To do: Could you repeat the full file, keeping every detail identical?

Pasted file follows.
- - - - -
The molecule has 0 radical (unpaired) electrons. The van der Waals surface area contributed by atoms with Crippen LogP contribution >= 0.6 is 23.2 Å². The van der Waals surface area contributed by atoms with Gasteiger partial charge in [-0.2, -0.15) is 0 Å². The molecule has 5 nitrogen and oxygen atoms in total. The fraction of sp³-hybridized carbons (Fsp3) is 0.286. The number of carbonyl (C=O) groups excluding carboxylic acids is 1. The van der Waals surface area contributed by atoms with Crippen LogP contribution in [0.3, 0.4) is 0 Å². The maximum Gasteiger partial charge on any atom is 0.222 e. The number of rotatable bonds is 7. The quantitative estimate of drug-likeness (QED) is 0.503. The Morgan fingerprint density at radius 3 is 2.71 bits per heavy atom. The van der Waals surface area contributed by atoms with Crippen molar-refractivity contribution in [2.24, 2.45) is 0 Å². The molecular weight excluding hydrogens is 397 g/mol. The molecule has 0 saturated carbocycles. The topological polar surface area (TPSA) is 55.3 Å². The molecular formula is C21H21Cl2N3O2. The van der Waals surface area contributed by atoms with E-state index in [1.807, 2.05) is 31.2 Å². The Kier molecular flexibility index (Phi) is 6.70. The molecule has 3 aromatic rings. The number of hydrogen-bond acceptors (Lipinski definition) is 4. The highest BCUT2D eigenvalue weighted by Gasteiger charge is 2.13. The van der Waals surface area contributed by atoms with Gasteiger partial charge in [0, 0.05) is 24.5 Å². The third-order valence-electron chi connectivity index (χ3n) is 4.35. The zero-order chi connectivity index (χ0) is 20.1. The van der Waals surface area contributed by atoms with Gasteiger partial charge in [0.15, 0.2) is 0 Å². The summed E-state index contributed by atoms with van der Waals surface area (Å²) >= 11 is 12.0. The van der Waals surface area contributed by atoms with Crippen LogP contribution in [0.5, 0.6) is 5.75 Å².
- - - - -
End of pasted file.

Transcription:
The molecule has 0 radical (unpaired) electrons. The van der Waals surface area contributed by atoms with Crippen LogP contribution >= 0.6 is 23.2 Å². The van der Waals surface area contributed by atoms with Gasteiger partial charge in [-0.2, -0.15) is 0 Å². The molecule has 5 nitrogen and oxygen atoms in total. The fraction of sp³-hybridized carbons (Fsp3) is 0.286. The number of carbonyl (C=O) groups excluding carboxylic acids is 1. The van der Waals surface area contributed by atoms with Crippen LogP contribution in [0.3, 0.4) is 0 Å². The maximum Gasteiger partial charge on any atom is 0.222 e. The number of rotatable bonds is 7. The quantitative estimate of drug-likeness (QED) is 0.503. The Morgan fingerprint density at radius 3 is 2.71 bits per heavy atom. The van der Waals surface area contributed by atoms with Crippen molar-refractivity contribution in [2.24, 2.45) is 0 Å². The molecular weight excluding hydrogens is 397 g/mol. The molecule has 0 saturated carbocycles. The topological polar surface area (TPSA) is 55.3 Å². The molecular formula is C21H21Cl2N3O2. The van der Waals surface area contributed by atoms with E-state index in [1.807, 2.05) is 31.2 Å². The Kier molecular flexibility index (Phi) is 6.70. The molecule has 3 aromatic rings. The number of hydrogen-bond acceptors (Lipinski definition) is 4. The highest BCUT2D eigenvalue weighted by Gasteiger charge is 2.13. The van der Waals surface area contributed by atoms with Gasteiger partial charge in [0, 0.05) is 24.5 Å². The third-order valence-electron chi connectivity index (χ3n) is 4.35. The zero-order chi connectivity index (χ0) is 20.1. The van der Waals surface area contributed by atoms with Gasteiger partial charge in [0.15, 0.2) is 0 Å². The summed E-state index contributed by atoms with van der Waals surface area (Å²) >= 11 is 12.0. The van der Waals surface area contributed by atoms with Crippen LogP contribution in [0.5, 0.6) is 5.75 Å².